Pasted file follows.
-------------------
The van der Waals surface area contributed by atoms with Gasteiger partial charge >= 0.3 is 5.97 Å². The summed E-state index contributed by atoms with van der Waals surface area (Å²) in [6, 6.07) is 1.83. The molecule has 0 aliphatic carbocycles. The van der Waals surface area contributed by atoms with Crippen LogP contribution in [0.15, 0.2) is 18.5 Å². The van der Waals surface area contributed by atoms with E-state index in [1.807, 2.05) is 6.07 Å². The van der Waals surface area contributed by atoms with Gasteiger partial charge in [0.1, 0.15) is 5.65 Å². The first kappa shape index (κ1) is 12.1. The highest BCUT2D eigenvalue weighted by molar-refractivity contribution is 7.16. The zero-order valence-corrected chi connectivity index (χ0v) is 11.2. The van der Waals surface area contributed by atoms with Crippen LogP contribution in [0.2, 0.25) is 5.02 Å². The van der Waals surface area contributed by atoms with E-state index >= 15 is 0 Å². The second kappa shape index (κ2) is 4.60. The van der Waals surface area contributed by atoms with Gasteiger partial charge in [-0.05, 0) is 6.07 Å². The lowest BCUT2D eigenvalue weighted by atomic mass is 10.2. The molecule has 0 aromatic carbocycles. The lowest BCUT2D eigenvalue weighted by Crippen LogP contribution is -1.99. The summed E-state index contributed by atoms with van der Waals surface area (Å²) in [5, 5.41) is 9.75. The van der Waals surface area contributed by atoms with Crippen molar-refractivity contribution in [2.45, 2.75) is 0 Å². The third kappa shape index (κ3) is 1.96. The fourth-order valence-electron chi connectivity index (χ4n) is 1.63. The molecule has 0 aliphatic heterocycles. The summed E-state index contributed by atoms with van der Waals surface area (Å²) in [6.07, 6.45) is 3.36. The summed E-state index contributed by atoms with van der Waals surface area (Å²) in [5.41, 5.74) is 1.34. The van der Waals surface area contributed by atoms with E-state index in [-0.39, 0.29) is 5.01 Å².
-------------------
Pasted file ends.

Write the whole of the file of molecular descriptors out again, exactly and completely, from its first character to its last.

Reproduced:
The van der Waals surface area contributed by atoms with Gasteiger partial charge >= 0.3 is 5.97 Å². The summed E-state index contributed by atoms with van der Waals surface area (Å²) in [6, 6.07) is 1.83. The molecule has 0 aliphatic carbocycles. The van der Waals surface area contributed by atoms with Crippen LogP contribution in [0.15, 0.2) is 18.5 Å². The van der Waals surface area contributed by atoms with E-state index in [1.807, 2.05) is 6.07 Å². The van der Waals surface area contributed by atoms with Gasteiger partial charge in [0.1, 0.15) is 5.65 Å². The first kappa shape index (κ1) is 12.1. The highest BCUT2D eigenvalue weighted by molar-refractivity contribution is 7.16. The zero-order valence-corrected chi connectivity index (χ0v) is 11.2. The van der Waals surface area contributed by atoms with Crippen LogP contribution in [0.2, 0.25) is 5.02 Å². The van der Waals surface area contributed by atoms with E-state index >= 15 is 0 Å². The second kappa shape index (κ2) is 4.60. The van der Waals surface area contributed by atoms with Gasteiger partial charge in [-0.05, 0) is 6.07 Å². The lowest BCUT2D eigenvalue weighted by atomic mass is 10.2. The molecule has 0 aromatic carbocycles. The lowest BCUT2D eigenvalue weighted by Crippen LogP contribution is -1.99. The summed E-state index contributed by atoms with van der Waals surface area (Å²) in [5, 5.41) is 9.75. The van der Waals surface area contributed by atoms with Crippen molar-refractivity contribution in [2.45, 2.75) is 0 Å². The third kappa shape index (κ3) is 1.96. The fourth-order valence-electron chi connectivity index (χ4n) is 1.63. The molecule has 0 aliphatic heterocycles. The summed E-state index contributed by atoms with van der Waals surface area (Å²) in [6.07, 6.45) is 3.36. The summed E-state index contributed by atoms with van der Waals surface area (Å²) in [5.41, 5.74) is 1.34. The van der Waals surface area contributed by atoms with E-state index in [-0.39, 0.29) is 5.01 Å².